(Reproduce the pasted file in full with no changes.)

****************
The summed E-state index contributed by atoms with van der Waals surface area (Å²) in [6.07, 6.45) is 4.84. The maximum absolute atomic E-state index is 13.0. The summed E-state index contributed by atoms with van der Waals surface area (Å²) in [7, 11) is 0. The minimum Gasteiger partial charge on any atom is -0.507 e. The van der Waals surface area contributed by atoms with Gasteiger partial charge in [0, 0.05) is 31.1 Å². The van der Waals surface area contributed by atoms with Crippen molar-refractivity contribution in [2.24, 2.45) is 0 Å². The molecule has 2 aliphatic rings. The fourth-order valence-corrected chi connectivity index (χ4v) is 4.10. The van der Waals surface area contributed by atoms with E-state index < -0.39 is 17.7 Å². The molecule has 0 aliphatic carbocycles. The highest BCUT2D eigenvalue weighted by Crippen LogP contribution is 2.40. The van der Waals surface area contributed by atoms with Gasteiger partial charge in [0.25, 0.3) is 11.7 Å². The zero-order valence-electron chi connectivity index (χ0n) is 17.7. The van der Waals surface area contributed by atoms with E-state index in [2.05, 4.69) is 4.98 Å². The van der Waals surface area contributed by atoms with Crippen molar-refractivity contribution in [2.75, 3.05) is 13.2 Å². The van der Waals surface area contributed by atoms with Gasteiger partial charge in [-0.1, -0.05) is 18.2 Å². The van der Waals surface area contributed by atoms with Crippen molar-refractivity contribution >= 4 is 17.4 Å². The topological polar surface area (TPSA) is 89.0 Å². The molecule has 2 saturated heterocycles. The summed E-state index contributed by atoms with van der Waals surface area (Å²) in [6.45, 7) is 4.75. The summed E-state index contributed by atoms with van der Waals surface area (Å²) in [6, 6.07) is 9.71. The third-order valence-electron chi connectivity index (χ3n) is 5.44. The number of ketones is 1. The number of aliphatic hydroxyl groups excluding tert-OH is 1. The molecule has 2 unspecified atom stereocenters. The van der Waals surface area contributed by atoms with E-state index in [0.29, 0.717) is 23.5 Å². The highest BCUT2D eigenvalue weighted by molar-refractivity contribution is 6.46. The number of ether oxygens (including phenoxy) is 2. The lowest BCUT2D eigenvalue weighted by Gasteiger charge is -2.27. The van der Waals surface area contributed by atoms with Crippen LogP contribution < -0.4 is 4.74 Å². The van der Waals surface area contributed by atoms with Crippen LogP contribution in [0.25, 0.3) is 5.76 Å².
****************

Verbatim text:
The summed E-state index contributed by atoms with van der Waals surface area (Å²) in [6.07, 6.45) is 4.84. The maximum absolute atomic E-state index is 13.0. The summed E-state index contributed by atoms with van der Waals surface area (Å²) in [7, 11) is 0. The minimum Gasteiger partial charge on any atom is -0.507 e. The van der Waals surface area contributed by atoms with Gasteiger partial charge in [0, 0.05) is 31.1 Å². The van der Waals surface area contributed by atoms with Crippen molar-refractivity contribution in [2.24, 2.45) is 0 Å². The molecule has 2 aliphatic rings. The fourth-order valence-corrected chi connectivity index (χ4v) is 4.10. The van der Waals surface area contributed by atoms with E-state index < -0.39 is 17.7 Å². The molecule has 0 aliphatic carbocycles. The highest BCUT2D eigenvalue weighted by Crippen LogP contribution is 2.40. The van der Waals surface area contributed by atoms with Gasteiger partial charge in [0.25, 0.3) is 11.7 Å². The zero-order valence-electron chi connectivity index (χ0n) is 17.7. The van der Waals surface area contributed by atoms with E-state index in [2.05, 4.69) is 4.98 Å². The van der Waals surface area contributed by atoms with Crippen molar-refractivity contribution in [2.75, 3.05) is 13.2 Å². The van der Waals surface area contributed by atoms with Gasteiger partial charge in [-0.1, -0.05) is 18.2 Å². The van der Waals surface area contributed by atoms with Crippen molar-refractivity contribution >= 4 is 17.4 Å². The topological polar surface area (TPSA) is 89.0 Å². The molecule has 2 saturated heterocycles. The summed E-state index contributed by atoms with van der Waals surface area (Å²) in [6.45, 7) is 4.75. The summed E-state index contributed by atoms with van der Waals surface area (Å²) in [6, 6.07) is 9.71. The third-order valence-electron chi connectivity index (χ3n) is 5.44. The number of ketones is 1. The number of aliphatic hydroxyl groups excluding tert-OH is 1. The molecule has 2 unspecified atom stereocenters. The van der Waals surface area contributed by atoms with E-state index in [0.29, 0.717) is 23.5 Å². The highest BCUT2D eigenvalue weighted by molar-refractivity contribution is 6.46. The number of ether oxygens (including phenoxy) is 2. The lowest BCUT2D eigenvalue weighted by Gasteiger charge is -2.27. The van der Waals surface area contributed by atoms with Crippen LogP contribution < -0.4 is 4.74 Å². The van der Waals surface area contributed by atoms with Crippen LogP contribution in [0.25, 0.3) is 5.76 Å².